Infrastructure Projects Get Tax Relief From Supreme Court  
(Photographer: Prashanth Vishwanathan/Bloomberg)  

Infrastructure Projects Get Tax Relief From Supreme Court  

In a welcome relief for infrastructure projects, the Supreme Court has ruled that benefit of certain deductions will apply to both business and other income.

Under section 80-IA of the income tax law, companies engaged in infrastructure facilities like road or water supply or port, telecom services, industrial parks or SEZs, power sector, natural gas distribution, etc. can claim tax relief on profit/gain from such businesses. For such entities, 30-100% of the profit is allowed as deduction for 10 consecutive years.

So far, tax authorities have disallowed the claim and restricted the deduction to business income on the contention that the matter is sub-judice and pending before Supreme Court, Anita Basrur, partner at Sudit K Parekh & Co. LLP, pointed out.

“This led to huge tax demands, recovery proceedings and also adjustment of refunds against the demands thereby blocking funds of taxpayers,” she said.

The relief under section 80-IA was phased out by the government from April 2017. So, this ruling will benefit cases which are in the litigation pipeline and where companies have claimed a deduction on “other income” in the past but were denied by the tax department, experts told BloombergQuint.

Can’t Restrict Deduction To Only Business Income, Supreme Court Says

The case pertained to Reliance Energy Ltd. and the contention was the amount eligible for deduction under section 80-IA. The company had claimed deduction against business income as well as income from other sources. The tax department had denied the benefit on the latter.

The department argued before the apex court that profit-linked deduction for eligible business can be allowed against income of the same nature only i.e. business income and not other income. The deduction, it said, has to be computed as if income from the business is the only source of income for the company.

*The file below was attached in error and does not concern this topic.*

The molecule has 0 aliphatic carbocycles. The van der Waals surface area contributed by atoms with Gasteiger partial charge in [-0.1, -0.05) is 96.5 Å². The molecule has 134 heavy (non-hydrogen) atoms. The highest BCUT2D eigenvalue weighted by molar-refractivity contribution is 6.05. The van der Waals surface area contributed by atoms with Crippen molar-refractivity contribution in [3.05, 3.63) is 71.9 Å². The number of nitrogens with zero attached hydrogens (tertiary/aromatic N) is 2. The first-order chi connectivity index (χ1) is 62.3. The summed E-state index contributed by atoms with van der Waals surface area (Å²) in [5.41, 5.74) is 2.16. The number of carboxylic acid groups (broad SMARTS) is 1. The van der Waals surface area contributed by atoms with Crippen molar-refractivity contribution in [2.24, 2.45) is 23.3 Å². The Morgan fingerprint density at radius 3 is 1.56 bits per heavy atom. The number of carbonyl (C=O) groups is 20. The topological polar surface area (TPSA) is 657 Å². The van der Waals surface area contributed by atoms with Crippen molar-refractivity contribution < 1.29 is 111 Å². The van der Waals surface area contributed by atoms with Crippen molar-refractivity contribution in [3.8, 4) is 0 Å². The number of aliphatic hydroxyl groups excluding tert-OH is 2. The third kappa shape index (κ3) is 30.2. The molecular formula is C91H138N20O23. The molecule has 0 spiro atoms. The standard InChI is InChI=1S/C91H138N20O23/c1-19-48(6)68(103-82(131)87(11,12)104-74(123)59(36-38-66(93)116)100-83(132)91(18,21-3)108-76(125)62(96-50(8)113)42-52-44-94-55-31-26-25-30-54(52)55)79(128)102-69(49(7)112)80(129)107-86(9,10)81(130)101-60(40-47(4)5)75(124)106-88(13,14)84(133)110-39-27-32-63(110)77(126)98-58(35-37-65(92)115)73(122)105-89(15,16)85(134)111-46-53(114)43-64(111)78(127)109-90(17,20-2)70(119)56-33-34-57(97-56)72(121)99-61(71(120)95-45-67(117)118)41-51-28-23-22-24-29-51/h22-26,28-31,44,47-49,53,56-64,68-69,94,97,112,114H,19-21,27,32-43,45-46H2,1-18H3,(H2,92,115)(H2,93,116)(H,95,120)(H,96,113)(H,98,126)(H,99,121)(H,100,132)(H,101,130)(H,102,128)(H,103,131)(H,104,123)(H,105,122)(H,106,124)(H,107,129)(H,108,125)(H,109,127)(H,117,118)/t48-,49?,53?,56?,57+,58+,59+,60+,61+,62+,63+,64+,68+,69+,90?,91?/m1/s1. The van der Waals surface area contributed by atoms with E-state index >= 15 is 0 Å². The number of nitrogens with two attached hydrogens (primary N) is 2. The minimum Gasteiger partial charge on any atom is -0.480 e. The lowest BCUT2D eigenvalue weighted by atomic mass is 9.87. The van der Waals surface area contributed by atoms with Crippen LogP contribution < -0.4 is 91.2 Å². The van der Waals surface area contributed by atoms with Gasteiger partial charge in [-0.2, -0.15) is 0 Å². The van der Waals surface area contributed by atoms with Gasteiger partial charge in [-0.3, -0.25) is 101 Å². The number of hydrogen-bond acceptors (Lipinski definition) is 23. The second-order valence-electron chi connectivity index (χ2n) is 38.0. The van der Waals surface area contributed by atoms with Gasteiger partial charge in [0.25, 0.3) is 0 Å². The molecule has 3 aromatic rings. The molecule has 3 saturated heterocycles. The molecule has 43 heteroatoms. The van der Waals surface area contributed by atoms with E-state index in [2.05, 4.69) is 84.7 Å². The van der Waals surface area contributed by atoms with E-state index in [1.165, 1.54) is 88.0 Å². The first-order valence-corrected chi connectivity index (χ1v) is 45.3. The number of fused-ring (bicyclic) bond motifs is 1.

The court didn’t agree with this argument.

Pointing to the language of the section, it said that profit-linked deduction should be computed on the basis of net income from the eligible business. And that the section doesn’t limit the claim of deduction to the extent of business income.

The ruling will benefit companies that have a large interest income or incentives in the form of duty drawback scrips, marketable instruments under the foreign trade policy or let’s say advertising revenue for a road project company - there can be different streams of “other income” which could be substantial amounts, Samir Kanabar, partner at EY, pointed out.

There have been several contradictory rulings on this issue. The section says deduction is allowed against profit and gains of an undertaking. The apex court has interpreted it to say that an undertaking’s “other income” is also part of profit and gains on which deduction should be allowed. 
Samir Kanabar, Partner, EY

Based on this decision of the Supreme Court, taxpayers can file a rectification application for earlier assessment years where claim made by them has been denied, Basrur said.

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